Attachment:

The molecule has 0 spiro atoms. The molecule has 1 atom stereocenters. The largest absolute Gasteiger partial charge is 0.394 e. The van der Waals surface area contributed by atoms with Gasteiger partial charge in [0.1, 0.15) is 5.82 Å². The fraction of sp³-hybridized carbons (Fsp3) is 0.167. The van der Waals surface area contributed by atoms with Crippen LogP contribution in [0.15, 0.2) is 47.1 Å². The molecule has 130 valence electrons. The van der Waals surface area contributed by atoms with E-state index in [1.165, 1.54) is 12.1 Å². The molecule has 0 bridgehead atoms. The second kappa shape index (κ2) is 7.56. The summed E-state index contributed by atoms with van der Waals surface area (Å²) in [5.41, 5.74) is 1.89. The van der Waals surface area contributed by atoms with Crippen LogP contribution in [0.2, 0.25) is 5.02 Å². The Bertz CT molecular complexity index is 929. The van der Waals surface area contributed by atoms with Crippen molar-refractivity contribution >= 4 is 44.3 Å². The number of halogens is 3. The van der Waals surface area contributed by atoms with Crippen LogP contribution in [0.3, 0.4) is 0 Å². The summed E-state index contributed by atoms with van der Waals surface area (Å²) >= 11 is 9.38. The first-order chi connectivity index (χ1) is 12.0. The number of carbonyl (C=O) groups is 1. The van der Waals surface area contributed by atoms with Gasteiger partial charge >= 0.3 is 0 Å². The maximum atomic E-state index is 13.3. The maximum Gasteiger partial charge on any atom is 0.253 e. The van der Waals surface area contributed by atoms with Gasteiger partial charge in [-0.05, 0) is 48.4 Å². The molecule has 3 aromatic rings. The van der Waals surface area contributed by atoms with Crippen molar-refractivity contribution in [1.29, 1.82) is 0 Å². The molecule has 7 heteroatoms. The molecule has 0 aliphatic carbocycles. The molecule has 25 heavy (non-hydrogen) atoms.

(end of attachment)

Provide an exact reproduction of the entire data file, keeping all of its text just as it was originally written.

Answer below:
The molecule has 0 spiro atoms. The molecule has 1 atom stereocenters. The largest absolute Gasteiger partial charge is 0.394 e. The van der Waals surface area contributed by atoms with Gasteiger partial charge in [0.1, 0.15) is 5.82 Å². The fraction of sp³-hybridized carbons (Fsp3) is 0.167. The van der Waals surface area contributed by atoms with Crippen LogP contribution in [0.15, 0.2) is 47.1 Å². The molecule has 130 valence electrons. The van der Waals surface area contributed by atoms with E-state index in [1.165, 1.54) is 12.1 Å². The molecule has 0 bridgehead atoms. The second kappa shape index (κ2) is 7.56. The summed E-state index contributed by atoms with van der Waals surface area (Å²) in [5.41, 5.74) is 1.89. The van der Waals surface area contributed by atoms with Crippen LogP contribution in [0.2, 0.25) is 5.02 Å². The Bertz CT molecular complexity index is 929. The van der Waals surface area contributed by atoms with Crippen molar-refractivity contribution >= 4 is 44.3 Å². The number of halogens is 3. The van der Waals surface area contributed by atoms with Crippen LogP contribution in [0.3, 0.4) is 0 Å². The summed E-state index contributed by atoms with van der Waals surface area (Å²) >= 11 is 9.38. The first-order chi connectivity index (χ1) is 12.0. The number of carbonyl (C=O) groups is 1. The van der Waals surface area contributed by atoms with Gasteiger partial charge >= 0.3 is 0 Å². The maximum atomic E-state index is 13.3. The maximum Gasteiger partial charge on any atom is 0.253 e. The van der Waals surface area contributed by atoms with Gasteiger partial charge in [-0.05, 0) is 48.4 Å². The molecule has 3 aromatic rings. The van der Waals surface area contributed by atoms with Crippen molar-refractivity contribution in [1.29, 1.82) is 0 Å². The molecule has 7 heteroatoms. The molecule has 0 aliphatic carbocycles. The molecule has 25 heavy (non-hydrogen) atoms.